For anybody that has grown up since the 1980’s, you have likely experienced at least some version of Transformers. Whether it is the old G1 series, the toys, Michael Bay’s Transformers movies, or perhaps even some variations on the series like Beast Wars — the Transformers have always been around in some capacity. After years of disappointing game releases, including the movie based tie-ins, we finally received two very fun and faithful Transformers games with War for Cybertron and Fall of Cybertron from High Moon Studios.
Then came the announcement that the High Moon game universe and movie universe were going to be crossed over in a brand new game, known as Transformers: Rise of the Dark Spark. This was especially surprising considering another developer, Edge of Reality, was taking over the series rather than the one who started the line of games. This new developer certainly had a lot to live up to, and with the new Transformers: Age of Extinction movie just hitting theaters, Activision seemed to time the release perfectly.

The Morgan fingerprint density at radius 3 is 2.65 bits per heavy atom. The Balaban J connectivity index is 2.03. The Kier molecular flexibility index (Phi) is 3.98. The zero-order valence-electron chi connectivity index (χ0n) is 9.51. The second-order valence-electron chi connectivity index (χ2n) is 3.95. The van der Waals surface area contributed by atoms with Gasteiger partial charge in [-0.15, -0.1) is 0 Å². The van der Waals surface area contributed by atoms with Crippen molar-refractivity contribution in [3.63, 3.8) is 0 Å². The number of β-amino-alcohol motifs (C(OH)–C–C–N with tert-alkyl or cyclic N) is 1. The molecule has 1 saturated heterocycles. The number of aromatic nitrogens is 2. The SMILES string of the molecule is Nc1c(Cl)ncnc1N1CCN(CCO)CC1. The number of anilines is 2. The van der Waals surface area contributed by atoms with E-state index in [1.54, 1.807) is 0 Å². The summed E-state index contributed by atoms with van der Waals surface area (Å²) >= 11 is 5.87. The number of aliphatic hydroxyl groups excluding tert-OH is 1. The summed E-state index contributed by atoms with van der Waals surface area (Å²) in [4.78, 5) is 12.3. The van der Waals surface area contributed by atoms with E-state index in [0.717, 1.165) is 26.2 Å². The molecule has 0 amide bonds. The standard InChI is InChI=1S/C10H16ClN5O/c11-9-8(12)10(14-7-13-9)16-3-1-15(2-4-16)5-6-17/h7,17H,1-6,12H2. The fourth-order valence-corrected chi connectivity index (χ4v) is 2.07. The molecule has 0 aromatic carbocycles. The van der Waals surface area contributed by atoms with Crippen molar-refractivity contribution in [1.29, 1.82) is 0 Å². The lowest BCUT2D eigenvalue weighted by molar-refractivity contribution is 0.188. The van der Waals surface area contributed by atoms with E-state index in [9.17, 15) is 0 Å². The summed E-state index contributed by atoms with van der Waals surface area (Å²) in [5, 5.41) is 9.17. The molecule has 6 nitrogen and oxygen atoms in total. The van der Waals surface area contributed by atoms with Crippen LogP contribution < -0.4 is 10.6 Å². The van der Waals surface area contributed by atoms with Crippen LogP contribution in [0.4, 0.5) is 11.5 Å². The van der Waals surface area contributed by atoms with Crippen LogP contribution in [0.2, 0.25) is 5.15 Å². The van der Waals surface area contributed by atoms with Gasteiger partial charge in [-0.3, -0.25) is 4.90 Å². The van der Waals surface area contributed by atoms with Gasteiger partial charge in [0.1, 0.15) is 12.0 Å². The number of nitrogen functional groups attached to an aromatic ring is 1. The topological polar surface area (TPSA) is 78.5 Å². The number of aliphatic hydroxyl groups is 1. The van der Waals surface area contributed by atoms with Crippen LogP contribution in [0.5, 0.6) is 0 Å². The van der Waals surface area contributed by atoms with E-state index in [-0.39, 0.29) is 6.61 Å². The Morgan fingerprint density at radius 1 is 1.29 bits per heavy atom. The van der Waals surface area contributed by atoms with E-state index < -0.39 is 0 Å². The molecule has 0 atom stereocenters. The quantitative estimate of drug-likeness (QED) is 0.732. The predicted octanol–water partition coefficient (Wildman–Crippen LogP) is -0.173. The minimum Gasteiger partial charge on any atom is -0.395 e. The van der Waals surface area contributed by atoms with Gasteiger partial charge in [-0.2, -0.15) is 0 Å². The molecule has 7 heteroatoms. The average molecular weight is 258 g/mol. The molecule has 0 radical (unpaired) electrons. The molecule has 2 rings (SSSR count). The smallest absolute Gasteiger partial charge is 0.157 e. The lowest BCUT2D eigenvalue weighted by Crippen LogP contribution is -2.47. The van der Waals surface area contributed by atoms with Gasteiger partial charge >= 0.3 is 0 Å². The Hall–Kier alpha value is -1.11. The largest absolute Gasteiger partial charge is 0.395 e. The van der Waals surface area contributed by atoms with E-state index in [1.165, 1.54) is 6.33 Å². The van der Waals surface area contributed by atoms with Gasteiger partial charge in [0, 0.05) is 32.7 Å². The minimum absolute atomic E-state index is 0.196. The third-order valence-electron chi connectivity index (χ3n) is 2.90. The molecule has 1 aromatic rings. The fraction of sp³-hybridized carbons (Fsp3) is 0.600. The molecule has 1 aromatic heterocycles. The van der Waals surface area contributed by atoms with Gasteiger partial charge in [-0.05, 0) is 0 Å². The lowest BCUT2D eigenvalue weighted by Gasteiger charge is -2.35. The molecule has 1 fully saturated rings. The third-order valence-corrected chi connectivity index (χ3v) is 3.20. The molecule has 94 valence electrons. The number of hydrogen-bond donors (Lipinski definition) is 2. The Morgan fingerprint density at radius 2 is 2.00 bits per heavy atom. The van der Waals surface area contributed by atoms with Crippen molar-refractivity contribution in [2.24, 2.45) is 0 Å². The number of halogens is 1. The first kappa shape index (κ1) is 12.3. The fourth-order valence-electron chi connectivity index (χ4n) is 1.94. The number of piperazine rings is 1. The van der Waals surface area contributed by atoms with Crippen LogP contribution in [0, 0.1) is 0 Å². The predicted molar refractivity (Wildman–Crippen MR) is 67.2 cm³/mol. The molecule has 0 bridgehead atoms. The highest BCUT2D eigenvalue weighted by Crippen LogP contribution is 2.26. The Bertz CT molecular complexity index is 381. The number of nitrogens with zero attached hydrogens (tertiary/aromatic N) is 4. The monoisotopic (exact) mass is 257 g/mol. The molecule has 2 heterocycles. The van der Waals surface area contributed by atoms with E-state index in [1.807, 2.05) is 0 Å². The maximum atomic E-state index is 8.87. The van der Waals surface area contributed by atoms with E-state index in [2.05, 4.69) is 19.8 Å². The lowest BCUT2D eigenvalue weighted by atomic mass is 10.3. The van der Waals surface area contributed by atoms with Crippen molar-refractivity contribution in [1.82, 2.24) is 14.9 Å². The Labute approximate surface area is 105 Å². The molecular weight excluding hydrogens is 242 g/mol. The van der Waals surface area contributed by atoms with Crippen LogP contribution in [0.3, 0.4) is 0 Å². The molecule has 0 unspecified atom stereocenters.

The Transformers games have certainly taken a number of different approaches to story in the past, with a few games like War for Cybertron having an Autobot story and Decepticon story able to chosen from the main menu, in whatever order you choose. The sequel chose to have a more linear approach, with an Autobots story followed by a Decepticon story, which was then tied together near the end with the Dinobots. Transformers Rise of the Dark Spark chose to go with the latter approach, but it did not work nearly as well.
Rather than splitting up the story a bit, what should have been two campaigns were more intertwined and in turn led to a lot of confusion. It could have worked well if there was more structure around the story early, but instead you’d get to a point and it would switch to the other side, with you hardly knowing what happened a lot of the time.